Cover one’s tracks is an idiom that is been in use for many years. An idiom is a commonly used word, group of words, or phrase that has a figurative meaning that is not easily deduced from its literal definition. Often using descriptive imagery or metaphors, common idioms are words and phrases used in the English language in order to convey a concise idea, and are often spoken or are considered informal or conversational. English idioms can illustrate emotion more quickly than a phrase that has a literal meaning, even when the etymology or origin of the idiomatic expression is lost. An idiom is a metaphorical figure of speech, and it is understood that it is not a use of literal language. Figures of speech like an often-used metaphor have definitions and connotations that go beyond the literal meaning of the words. Mastery of the turn of phrase of an idiom, which may use slang words or other parts of speech common in American slang or British slang, is essential for the English learner. Many English as a Second Language students do not understand idiomatic expressions and idiomatic language such as hit the sack, spill the beans, let the cat out of the bag, silver lining, back to the drawing board, barking up the wrong tree, kick the bucket, hit the nail on the head, face the music, under the weather, piece of cake, when pigs fly, and raining cats and dogs, because they attempt to translate them word for word, which yields only the literal meaning. English phrases that are idioms should not be taken literally. In addition to learning vocabulary and grammar, one must understand the phrasing of the figurative language of idiomatic phrases in order to know English like a native speaker; it is helpful to maintain a list of phrases, common expressions, colloquial terms, and popular expressions to memorize that are used figuratively or idiomatically. We will examine the meaning of the common idiom cover one’s tracks, where it came from, and some examples of its idiomatic usage in sentences.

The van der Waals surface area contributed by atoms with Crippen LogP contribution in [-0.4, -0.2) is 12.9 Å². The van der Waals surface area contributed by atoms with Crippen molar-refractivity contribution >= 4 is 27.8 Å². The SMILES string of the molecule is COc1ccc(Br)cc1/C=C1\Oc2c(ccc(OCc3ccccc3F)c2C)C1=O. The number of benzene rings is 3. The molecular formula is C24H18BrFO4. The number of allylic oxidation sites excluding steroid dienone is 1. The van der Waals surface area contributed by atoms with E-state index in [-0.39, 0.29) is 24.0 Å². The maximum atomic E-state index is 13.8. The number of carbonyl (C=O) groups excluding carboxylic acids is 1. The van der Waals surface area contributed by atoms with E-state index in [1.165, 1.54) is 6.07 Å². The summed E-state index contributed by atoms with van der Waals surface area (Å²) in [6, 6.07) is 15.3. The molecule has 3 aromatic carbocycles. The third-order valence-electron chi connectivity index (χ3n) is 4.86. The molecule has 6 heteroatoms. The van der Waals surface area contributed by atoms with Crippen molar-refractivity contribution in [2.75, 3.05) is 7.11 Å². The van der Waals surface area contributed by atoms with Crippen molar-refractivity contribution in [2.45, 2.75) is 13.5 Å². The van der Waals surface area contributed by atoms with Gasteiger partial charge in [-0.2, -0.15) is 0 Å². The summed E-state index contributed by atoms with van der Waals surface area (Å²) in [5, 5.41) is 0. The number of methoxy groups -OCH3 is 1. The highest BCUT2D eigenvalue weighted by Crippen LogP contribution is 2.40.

To cover one’s tracks means to conceal evidence, to hide what one has done, to obscure one’s role in an incident or the actions one has taken. The expression cover one’s tracks draws upon the image of someone literally wiping out or covering up tracks one has made in dirt or mud to keep from being followed. The expression cover one’s tracks came into use in the latter-1800s; related phrases are covers one’s tracks, covered one’s tracks, covering one’s tracks.
Donald Trump’s niece is balking at the former president’s claim that she waited too long to file her multimillion-dollar fraud suit against him, saying she would have sued sooner if he hadn’t covered his tracks so well. (Detroit News)
Government contracts include rules about how much workers must be paid, but Deol allegedly shirked those requirements and then covered his tracks with fraudulent documents, prosecutors said. (New York Daily News)
To cover my tracks, I displayed a very sloppy talent at my own package efforts, which displayed a minimum of folding and a maximum of Scotch tape. (Augusta Chronicle)